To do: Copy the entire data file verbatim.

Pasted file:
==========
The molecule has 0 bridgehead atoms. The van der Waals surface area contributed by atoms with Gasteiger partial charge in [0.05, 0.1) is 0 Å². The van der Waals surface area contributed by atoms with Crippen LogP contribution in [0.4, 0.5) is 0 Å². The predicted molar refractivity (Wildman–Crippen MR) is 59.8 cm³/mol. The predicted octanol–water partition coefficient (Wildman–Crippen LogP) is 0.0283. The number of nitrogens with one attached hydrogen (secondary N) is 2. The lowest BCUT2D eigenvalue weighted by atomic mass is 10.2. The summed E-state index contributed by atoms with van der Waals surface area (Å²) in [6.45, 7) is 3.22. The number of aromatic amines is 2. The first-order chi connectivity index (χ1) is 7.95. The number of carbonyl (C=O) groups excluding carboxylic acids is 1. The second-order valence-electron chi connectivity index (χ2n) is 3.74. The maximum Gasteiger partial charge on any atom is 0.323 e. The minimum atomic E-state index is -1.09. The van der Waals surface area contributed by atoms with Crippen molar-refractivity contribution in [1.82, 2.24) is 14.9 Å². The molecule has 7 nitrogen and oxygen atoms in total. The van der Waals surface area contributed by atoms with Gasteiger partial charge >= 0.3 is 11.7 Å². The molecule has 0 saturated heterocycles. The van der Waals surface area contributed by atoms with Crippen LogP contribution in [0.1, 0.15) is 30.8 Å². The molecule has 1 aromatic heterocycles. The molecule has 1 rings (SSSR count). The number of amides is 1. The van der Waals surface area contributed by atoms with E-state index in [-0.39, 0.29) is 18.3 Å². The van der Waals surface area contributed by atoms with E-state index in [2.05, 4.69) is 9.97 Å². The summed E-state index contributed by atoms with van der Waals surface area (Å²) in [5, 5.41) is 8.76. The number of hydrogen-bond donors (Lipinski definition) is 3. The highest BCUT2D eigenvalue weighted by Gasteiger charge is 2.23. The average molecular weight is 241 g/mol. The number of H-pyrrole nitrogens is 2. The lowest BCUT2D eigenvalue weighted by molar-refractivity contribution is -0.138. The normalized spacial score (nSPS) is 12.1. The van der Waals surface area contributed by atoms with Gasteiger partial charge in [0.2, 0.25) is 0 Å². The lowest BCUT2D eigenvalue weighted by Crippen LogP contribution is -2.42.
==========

The molecule has 0 bridgehead atoms. The van der Waals surface area contributed by atoms with Gasteiger partial charge in [0.05, 0.1) is 0 Å². The van der Waals surface area contributed by atoms with Crippen LogP contribution in [0.4, 0.5) is 0 Å². The predicted molar refractivity (Wildman–Crippen MR) is 59.8 cm³/mol. The predicted octanol–water partition coefficient (Wildman–Crippen LogP) is 0.0283. The number of nitrogens with one attached hydrogen (secondary N) is 2. The lowest BCUT2D eigenvalue weighted by atomic mass is 10.2. The summed E-state index contributed by atoms with van der Waals surface area (Å²) in [6.45, 7) is 3.22. The number of aromatic amines is 2. The first-order chi connectivity index (χ1) is 7.95. The number of carbonyl (C=O) groups excluding carboxylic acids is 1. The second-order valence-electron chi connectivity index (χ2n) is 3.74. The maximum Gasteiger partial charge on any atom is 0.323 e. The minimum atomic E-state index is -1.09. The van der Waals surface area contributed by atoms with Crippen molar-refractivity contribution in [1.82, 2.24) is 14.9 Å². The molecule has 7 nitrogen and oxygen atoms in total. The van der Waals surface area contributed by atoms with Gasteiger partial charge >= 0.3 is 11.7 Å². The molecule has 0 saturated heterocycles. The van der Waals surface area contributed by atoms with Crippen LogP contribution in [0.1, 0.15) is 30.8 Å². The molecule has 1 aromatic heterocycles. The molecule has 1 rings (SSSR count). The number of amides is 1. The van der Waals surface area contributed by atoms with E-state index in [-0.39, 0.29) is 18.3 Å². The van der Waals surface area contributed by atoms with E-state index in [2.05, 4.69) is 9.97 Å². The summed E-state index contributed by atoms with van der Waals surface area (Å²) in [5, 5.41) is 8.76. The number of hydrogen-bond donors (Lipinski definition) is 3. The highest BCUT2D eigenvalue weighted by Gasteiger charge is 2.23. The average molecular weight is 241 g/mol. The number of H-pyrrole nitrogens is 2. The lowest BCUT2D eigenvalue weighted by molar-refractivity contribution is -0.138. The normalized spacial score (nSPS) is 12.1. The van der Waals surface area contributed by atoms with Gasteiger partial charge in [0.2, 0.25) is 0 Å². The lowest BCUT2D eigenvalue weighted by Crippen LogP contribution is -2.42.